altitude of 1200 feet. And as I entered the downwind, it was exactly
9pm. Why is that important, well, at 9pm Castle Tower closes. And as I
wished them good night, the lights to the runway shut off! 900 feet
above the ground, the airport simply disappeared underneath me in a
sea of black. Luckily the folks in the tower noticed and in seconds
the lights were back on. Well, let’s just say for those few seconds
the pucker factor went though the roof. As if I wasn’t nervous enough
to land in the dark onto a taxiway, I had to deal with the runway
disappearing. But it was all apart of the experience.
Just like I had done countless times before, I flew the pattern as I
would during the day. 2000 rpm and 1 notch of flaps on the downwind
leg. turn to the left, reduce the RPMs, add another notch of flaps,
watch the airspeed and enter left base. Runway still there? Good. One
final left turn, “Castle traffic, Cherokee 47540 turning final to
temporary runway 31, Castle traffic.” Final notch of flaps, 65 kts,
runway in sight and I’m on a steady, controlled decent. Normally I
would be able to judge how high off the ground I was, but at night, my
depth perception was nearly non-existent and I was relying heavily on
my instruments. Pass the end of the 11802 foot runway and I still
couldn’t tell how high I was off the ground. Cut the power, and flare?
WHAP. Well, I found the ground. It was sloppy, but I landed. And then
taxi back to take off, and repeat 5 more times. Each was just as white
knuckled as the previous. But slowly I was loosening that grip and by
the 5th I was a lot more comfortable in the pattern and that was all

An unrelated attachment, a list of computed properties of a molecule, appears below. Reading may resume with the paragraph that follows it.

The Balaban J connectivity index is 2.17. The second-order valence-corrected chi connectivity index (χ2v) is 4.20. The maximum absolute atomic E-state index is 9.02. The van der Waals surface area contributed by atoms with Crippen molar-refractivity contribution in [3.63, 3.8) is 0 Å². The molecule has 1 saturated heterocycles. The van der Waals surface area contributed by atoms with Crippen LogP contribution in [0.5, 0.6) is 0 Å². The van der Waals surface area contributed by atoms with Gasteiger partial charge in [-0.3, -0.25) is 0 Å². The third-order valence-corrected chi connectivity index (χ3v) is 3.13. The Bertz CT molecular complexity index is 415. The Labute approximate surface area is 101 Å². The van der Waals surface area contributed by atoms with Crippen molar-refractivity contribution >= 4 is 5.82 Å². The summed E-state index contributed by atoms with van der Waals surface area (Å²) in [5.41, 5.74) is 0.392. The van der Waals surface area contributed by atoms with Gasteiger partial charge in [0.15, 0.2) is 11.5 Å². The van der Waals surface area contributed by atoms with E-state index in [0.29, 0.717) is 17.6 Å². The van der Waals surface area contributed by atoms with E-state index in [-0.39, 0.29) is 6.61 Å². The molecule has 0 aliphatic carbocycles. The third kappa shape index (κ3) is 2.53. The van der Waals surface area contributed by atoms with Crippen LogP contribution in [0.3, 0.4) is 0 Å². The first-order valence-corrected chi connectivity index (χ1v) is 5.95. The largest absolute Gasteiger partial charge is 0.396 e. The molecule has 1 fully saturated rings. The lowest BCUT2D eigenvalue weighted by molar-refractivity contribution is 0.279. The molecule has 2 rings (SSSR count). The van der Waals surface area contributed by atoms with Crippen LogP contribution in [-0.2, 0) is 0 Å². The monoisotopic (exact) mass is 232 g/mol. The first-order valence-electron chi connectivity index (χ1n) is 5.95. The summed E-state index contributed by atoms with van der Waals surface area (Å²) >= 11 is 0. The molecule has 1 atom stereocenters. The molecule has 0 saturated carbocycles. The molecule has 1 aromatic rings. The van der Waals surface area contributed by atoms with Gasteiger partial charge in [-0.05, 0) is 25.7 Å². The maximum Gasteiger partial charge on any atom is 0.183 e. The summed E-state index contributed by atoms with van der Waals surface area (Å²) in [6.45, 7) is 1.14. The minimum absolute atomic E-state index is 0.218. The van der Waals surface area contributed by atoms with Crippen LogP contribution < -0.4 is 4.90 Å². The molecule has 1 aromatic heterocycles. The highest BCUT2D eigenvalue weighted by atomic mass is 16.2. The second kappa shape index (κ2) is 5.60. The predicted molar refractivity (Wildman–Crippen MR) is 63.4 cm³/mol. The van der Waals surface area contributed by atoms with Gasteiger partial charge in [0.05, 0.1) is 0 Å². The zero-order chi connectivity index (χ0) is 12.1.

that Josh wanted. With that we announced our departure to the North
and it was time to head back home.
Ahhh…if only that was true. Go big or go home right? Well, no time
like the present to practice a diversion to another airport. “Take me
to Modesto.” And with that simple statement, I flicked my red headlamp
on and started searching for a small dot on a map, calculated the
heading, and distance based of what I thought was my current location.
And in a matter of moments, I was already drifting off course and
entering a slight right bank. Look up, look down, look up, look down.
Look up frequencies, stay level, look up a heading, stay level and try
to identify a landmark outside, look down to see if you can find it on
the map, stay level and at altitude, and back down at the map for what
the airport primary runway is, pattern altitude, stay level, wipe the
sweat off my head. Well, you get the idea. Eventually I got to the
town and circled looking for either a blinking white light or the
runway. Hundreds of lights vs 1. I opted for the light runway. And
then I had yet another epiphany…the tower is closed, and there are
no runway lights on. Cursed runway lights!!! With 5 clicks on the
frequency, the lights came on. And I was a good 5 miles away.
Eventually I called in and landed the plane once again. Taxi back for
take off and time to go home.
Ahhh…if only that was true. “Take me to Livermore.” Well, luckily I
was familiar with the area and knew exactly where the airport was in
relation to the town. But as with flying, there are numerous tasks and
any single one can cause even the best laid plans to go awry.
Especially when you look down at your map and think you’re looking at
Livermore, when really your finger is on Byron. I lined up on the
wrong heading, and dialed in to the wrong frequency. Eventually I
figured it out when the magnetic heading was not lined up to the
runway numbers I was looking at on my map. And all the while, Josh let
me continue. As with any good instructor, he let me make and learn
from my mistakes. Another landing and take off and it was time to go
This time it was for real. “Palo Alto Traffic, Cherokee 47540 over
Leslie Salts, inbound for landing runway 31, Palo Alto Traffic.” And
just like I had done 8 times before, I brought it down. But this time,
it was my best landing of the night. Maybe it was because it was my
home runway, or the fact that I had 8 other times to practice, but I
floated it in.
As we shut down, I logged 2.9 hours and 9 landings. Josh said that I
was a completely different pilot then when I left. Apparently on my
final landing, I was barely holding on to the yoke and was more
confident. If he says so, it must be true, but I think I deserve an
Oscar, because I was just as nervous on that one as I was on the
first. But we survived it and it was one heck of a first night flight.
Go big or go home!